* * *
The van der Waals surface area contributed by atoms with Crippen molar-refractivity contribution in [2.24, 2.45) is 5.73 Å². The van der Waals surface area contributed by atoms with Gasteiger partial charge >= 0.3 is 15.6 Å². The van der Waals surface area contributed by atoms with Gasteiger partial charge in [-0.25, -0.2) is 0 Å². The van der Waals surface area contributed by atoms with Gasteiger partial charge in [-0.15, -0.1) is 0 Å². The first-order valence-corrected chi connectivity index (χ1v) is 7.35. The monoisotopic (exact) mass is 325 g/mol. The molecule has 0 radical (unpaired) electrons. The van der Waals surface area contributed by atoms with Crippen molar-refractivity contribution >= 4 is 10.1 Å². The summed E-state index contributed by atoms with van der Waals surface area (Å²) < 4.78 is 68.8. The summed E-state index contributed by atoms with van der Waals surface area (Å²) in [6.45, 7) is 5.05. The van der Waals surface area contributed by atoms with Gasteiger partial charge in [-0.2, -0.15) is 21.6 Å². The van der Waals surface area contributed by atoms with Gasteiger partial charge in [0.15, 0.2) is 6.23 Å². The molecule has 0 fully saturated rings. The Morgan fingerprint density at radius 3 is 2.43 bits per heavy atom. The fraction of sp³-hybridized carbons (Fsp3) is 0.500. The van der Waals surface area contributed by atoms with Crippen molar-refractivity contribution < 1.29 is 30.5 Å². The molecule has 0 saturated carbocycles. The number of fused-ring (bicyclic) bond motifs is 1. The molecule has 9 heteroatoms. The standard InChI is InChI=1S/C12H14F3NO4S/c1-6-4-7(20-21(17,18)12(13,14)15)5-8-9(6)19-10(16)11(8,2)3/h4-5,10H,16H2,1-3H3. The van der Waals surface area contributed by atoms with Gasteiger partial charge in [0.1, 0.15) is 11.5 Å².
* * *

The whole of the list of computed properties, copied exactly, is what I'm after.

The van der Waals surface area contributed by atoms with Crippen molar-refractivity contribution in [2.24, 2.45) is 5.73 Å². The van der Waals surface area contributed by atoms with Gasteiger partial charge >= 0.3 is 15.6 Å². The van der Waals surface area contributed by atoms with Gasteiger partial charge in [-0.25, -0.2) is 0 Å². The van der Waals surface area contributed by atoms with Gasteiger partial charge in [-0.15, -0.1) is 0 Å². The first-order valence-corrected chi connectivity index (χ1v) is 7.35. The monoisotopic (exact) mass is 325 g/mol. The molecule has 0 radical (unpaired) electrons. The van der Waals surface area contributed by atoms with Crippen molar-refractivity contribution >= 4 is 10.1 Å². The summed E-state index contributed by atoms with van der Waals surface area (Å²) < 4.78 is 68.8. The summed E-state index contributed by atoms with van der Waals surface area (Å²) in [6.45, 7) is 5.05. The van der Waals surface area contributed by atoms with Gasteiger partial charge in [-0.2, -0.15) is 21.6 Å². The van der Waals surface area contributed by atoms with Gasteiger partial charge in [0.15, 0.2) is 6.23 Å². The molecule has 0 fully saturated rings. The Morgan fingerprint density at radius 3 is 2.43 bits per heavy atom. The fraction of sp³-hybridized carbons (Fsp3) is 0.500. The van der Waals surface area contributed by atoms with Crippen molar-refractivity contribution < 1.29 is 30.5 Å². The molecule has 0 saturated carbocycles. The number of fused-ring (bicyclic) bond motifs is 1. The molecule has 9 heteroatoms. The standard InChI is InChI=1S/C12H14F3NO4S/c1-6-4-7(20-21(17,18)12(13,14)15)5-8-9(6)19-10(16)11(8,2)3/h4-5,10H,16H2,1-3H3. The van der Waals surface area contributed by atoms with Gasteiger partial charge in [0.1, 0.15) is 11.5 Å².